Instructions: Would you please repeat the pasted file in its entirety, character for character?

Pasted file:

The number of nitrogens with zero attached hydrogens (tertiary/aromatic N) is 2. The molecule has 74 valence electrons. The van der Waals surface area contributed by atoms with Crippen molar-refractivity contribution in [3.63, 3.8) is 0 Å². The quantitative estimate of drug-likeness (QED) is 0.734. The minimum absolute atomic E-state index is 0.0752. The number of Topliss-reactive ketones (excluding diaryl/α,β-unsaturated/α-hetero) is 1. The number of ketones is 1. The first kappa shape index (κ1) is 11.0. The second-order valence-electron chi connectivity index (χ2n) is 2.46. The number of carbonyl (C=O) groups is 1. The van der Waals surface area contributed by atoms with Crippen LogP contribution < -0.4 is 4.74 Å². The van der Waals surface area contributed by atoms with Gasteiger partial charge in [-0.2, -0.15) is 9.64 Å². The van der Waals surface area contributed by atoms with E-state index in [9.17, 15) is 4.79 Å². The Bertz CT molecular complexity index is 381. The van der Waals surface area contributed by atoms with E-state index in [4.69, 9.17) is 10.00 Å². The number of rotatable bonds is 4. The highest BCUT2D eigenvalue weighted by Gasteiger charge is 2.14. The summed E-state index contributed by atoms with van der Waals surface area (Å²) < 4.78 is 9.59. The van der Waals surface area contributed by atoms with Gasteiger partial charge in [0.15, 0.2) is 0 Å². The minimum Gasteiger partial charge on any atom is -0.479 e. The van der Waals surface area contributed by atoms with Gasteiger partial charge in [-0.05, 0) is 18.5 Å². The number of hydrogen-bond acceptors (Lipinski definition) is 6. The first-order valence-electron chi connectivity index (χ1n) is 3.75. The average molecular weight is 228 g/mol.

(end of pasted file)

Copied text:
The number of nitrogens with zero attached hydrogens (tertiary/aromatic N) is 2. The molecule has 74 valence electrons. The van der Waals surface area contributed by atoms with Crippen molar-refractivity contribution in [3.63, 3.8) is 0 Å². The quantitative estimate of drug-likeness (QED) is 0.734. The minimum absolute atomic E-state index is 0.0752. The number of Topliss-reactive ketones (excluding diaryl/α,β-unsaturated/α-hetero) is 1. The number of ketones is 1. The first kappa shape index (κ1) is 11.0. The second-order valence-electron chi connectivity index (χ2n) is 2.46. The number of carbonyl (C=O) groups is 1. The van der Waals surface area contributed by atoms with Crippen LogP contribution < -0.4 is 4.74 Å². The van der Waals surface area contributed by atoms with Gasteiger partial charge in [-0.2, -0.15) is 9.64 Å². The van der Waals surface area contributed by atoms with E-state index in [9.17, 15) is 4.79 Å². The Bertz CT molecular complexity index is 381. The van der Waals surface area contributed by atoms with E-state index in [4.69, 9.17) is 10.00 Å². The number of rotatable bonds is 4. The highest BCUT2D eigenvalue weighted by Gasteiger charge is 2.14. The summed E-state index contributed by atoms with van der Waals surface area (Å²) < 4.78 is 9.59. The van der Waals surface area contributed by atoms with Gasteiger partial charge in [0.15, 0.2) is 0 Å². The minimum Gasteiger partial charge on any atom is -0.479 e. The van der Waals surface area contributed by atoms with Gasteiger partial charge in [-0.05, 0) is 18.5 Å². The number of hydrogen-bond acceptors (Lipinski definition) is 6. The first-order valence-electron chi connectivity index (χ1n) is 3.75. The average molecular weight is 228 g/mol.